How-To

rushy lope, too fast in canter, raises head in canter, head up in canter, horse falls apart, jim greendyk

Q - In the lope my horse raises his head and rushes, but he’s fine in walk and trot. How can I encourage him to relax, lower his head and neck, and slow down? A - It is very common for things to “fall apart” as a horse picks up speed. There are numerous reasons for this and often it’s a combination of several factors.

building trust with your horse, horse trust, equine trust, anne gage

Many horses have some level of separation anxiety. If the anxiety is mild, it may only be annoying or a minor inconvenience. But, if your horse is so herd-bound that her behaviour makes you feel anxious, it may be endangering your and your horse’s safety.

horse ulcers, juliet getty, equine ulcers, free choice forage feeding, horse digestion, beet pulp, hindgut microbial population, vitamin b horse

I never stop urging horse owners to “feed your horse like a horse,” for the simple reason that a horse, fed according to his physiology and instincts, will be healthier. Free choice forage feeding is the first line of defense against ulcers, but there is more an owner can do to protect his horse from the pain and stress of this condition.

jane savoie, half halt, riding dressage, dressage half halt, robert dover

The secret to riding your dressage horse like a professional is to ride from half halt to half halt rather than from movement to movement. The half halt is your connective tissue between the dressage movements. They’re what make your ride or dressage test look like it flows seamlessly like a dance.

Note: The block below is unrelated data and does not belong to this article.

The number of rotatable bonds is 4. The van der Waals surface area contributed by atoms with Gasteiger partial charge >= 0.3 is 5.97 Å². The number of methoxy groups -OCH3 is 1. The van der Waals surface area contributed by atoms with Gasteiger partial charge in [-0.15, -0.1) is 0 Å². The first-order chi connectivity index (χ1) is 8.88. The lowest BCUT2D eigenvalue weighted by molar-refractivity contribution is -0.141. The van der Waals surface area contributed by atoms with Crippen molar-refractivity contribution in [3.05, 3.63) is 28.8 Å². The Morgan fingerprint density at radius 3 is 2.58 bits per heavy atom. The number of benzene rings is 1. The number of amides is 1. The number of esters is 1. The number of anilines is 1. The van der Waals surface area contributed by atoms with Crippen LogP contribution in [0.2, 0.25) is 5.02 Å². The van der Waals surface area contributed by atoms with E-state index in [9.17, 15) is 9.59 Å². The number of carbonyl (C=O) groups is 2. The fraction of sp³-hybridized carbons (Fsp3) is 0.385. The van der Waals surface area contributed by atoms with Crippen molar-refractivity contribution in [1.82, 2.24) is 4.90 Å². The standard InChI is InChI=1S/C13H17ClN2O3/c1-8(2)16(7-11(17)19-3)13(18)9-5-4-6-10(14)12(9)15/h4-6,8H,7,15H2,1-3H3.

organize horse tack room, horse tack, equine tack, organize equine tack room, horse tack

You’ve finally arrived at the barn after a busy day at work, looking forward to clearing your mind and enjoying some quality horse time, when you open the door of your tack room…. There’s your saddle pad, still damp from yesterday’s ride, in a lump on the floor. Now you’ve located one glove but the other is nowhere to be found.

riding with confidence, rider confidence, anne gage, confident horsemanship, psychology of riding

Losing “your nerve” after falling off your horse is quite common - even if you haven’t been hurt. Your mind is a powerful tool that can work for you or against you. Much of what goes on in our minds happens unconsciously. Here are seven quick techniques to help get you back on track:

mud fever in horses, muddy horse feet, horse with mud fever, treating mud fever in a horse, pam mackenzie, lindsay grice

Q - What is the best treatment plan for mud fever, and can I prevent it from recurring annually in certain horses? A - Mud fever, also known as scratches, pastern dermatitis, and greasy heel, is a common equine skin disease affecting the lower limbs, particularly the back of the pasterns and the bulbs of the heels.

Pages

Advertisement

Intercity Insurance and CapriCMW Insurance

Advertisement

Tribute Equine Nutrition